Physician Integration

Hospitals continue to struggle with the concept of physician integration. Physician practice acquisition and management have failed in many organizations while succeeding in others. PHOs have led to improved managed care contracts for many organizations but few have achieved their full promise for increased market share and enhanced care management. Attempts at gain-sharing and joint venturing have been whipsawed by the regulators.  Most hospitals have medical directorships for key clinical services but few have structures where physicians have the responsibility, authority and accountability to provide leadership for the growth and development of a service. If it were easy, everyone would be doing it.

Every hospital has a business vision but now must establish a Clinical Vision with the same passion, process and commitment. In some cases the Medical Staff is the appropriate vehicle to work with to create the clinical vision, in other cases it may be the PHO, but in most cases a new organization of physicians with a common interest, or enlightened self interest in the success of the hospital may be needed to establish and implement this vision.

A clinical vision should address the clinical experience a patient can expect to receive, and clinicians should expect to provide. This can encompass multiple dimensions:

§         Access (turnaround times, wait times, time until appointment/consult)

§         Process (consult/referral, care paths/guidelines, information transfer)

§         Communications (physician - patient, physician – physician, physician – care team, care team - patient)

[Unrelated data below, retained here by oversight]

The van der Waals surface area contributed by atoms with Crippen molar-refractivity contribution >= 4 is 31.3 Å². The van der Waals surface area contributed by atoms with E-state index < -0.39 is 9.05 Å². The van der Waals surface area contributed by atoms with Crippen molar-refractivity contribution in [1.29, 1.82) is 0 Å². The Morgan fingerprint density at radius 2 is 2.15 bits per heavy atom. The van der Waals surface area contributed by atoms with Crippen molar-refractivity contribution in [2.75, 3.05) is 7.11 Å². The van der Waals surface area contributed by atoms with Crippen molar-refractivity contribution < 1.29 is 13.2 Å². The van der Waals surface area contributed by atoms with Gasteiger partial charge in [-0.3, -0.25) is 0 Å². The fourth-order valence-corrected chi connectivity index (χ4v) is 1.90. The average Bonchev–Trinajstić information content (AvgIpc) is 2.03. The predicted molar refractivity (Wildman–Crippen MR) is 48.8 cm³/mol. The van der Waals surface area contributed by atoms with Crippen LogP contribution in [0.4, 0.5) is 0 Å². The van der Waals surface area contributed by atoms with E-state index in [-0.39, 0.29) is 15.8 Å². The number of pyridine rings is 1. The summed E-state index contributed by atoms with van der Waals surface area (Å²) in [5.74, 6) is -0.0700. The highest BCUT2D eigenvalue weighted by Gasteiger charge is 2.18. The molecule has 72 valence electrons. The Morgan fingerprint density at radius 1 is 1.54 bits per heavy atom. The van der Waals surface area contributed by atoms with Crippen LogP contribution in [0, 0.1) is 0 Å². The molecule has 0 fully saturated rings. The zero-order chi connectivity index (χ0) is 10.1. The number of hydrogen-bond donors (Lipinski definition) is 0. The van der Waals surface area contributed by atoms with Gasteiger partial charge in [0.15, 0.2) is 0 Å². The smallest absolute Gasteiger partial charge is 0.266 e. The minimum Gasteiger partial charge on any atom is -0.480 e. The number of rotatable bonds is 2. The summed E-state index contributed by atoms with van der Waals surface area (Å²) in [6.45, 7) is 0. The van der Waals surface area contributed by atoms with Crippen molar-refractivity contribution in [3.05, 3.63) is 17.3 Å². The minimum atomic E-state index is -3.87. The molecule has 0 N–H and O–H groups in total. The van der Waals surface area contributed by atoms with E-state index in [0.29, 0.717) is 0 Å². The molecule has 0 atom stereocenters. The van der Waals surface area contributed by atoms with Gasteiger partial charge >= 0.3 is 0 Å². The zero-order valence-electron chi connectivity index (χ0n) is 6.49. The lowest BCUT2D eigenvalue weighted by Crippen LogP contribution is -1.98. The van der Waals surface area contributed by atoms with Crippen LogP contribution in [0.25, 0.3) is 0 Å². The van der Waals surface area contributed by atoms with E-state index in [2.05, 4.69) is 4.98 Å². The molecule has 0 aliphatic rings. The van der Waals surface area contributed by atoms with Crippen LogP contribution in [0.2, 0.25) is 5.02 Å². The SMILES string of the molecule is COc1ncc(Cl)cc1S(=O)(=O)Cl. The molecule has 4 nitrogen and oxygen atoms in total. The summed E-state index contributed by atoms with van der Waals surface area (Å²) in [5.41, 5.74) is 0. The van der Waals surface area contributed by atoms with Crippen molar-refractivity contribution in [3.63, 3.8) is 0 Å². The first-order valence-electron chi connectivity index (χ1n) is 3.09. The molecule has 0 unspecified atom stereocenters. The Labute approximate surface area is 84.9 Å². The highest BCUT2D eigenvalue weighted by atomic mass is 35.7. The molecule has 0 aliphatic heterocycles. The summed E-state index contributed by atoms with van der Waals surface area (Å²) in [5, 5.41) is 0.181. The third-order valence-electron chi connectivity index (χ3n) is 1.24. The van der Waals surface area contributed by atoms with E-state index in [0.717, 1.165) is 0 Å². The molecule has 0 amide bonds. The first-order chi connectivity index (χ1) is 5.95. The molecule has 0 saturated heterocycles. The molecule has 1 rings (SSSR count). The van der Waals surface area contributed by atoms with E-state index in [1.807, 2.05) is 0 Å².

§         Standard of care (credentialing, privileging, specialty coverage, Hospitalist/Intensivist)

§         Infrastructure (organization, information/evidence, systems support)

§         Measurement and reporting (what, how, who, when)

This clinical vision will serve as the foundation for the physician integration strategy. The physician integration strategy must address the hospital’s role in attracting and retaining physicians. This can take many forms from assistance in recruiting new physicians to host practices, to creating an incubator for physicians new to the community, to a hospital sponsored employment model. Any and all of these strategies have proven effective when structured appropriately.

Healthcare organizations must also determine how they are going to work with physicians to achieve the overall strategy, particularly as it relates to specific service lines. Physician participation is engendered by three basic factors:

§         Access/market share

§         Leadership/control

§         Ownership/income

Based on the requirements of the strategy and the motivations of a particular physician or physicians in a particular specialty, a variety of alternatives are available. For example, if capacity is the issue, physicians can work with the hospital to improve scheduling, restructure the hours a service is available, improve turnaround times and increase throughput. If growth is the challenge, communities of patients can be created through disease management type services, membership benefit clubs and information/experience sharing forums that can be channeled to participating physicians. These efforts can increase market share and profitability for both physicians and hospitals.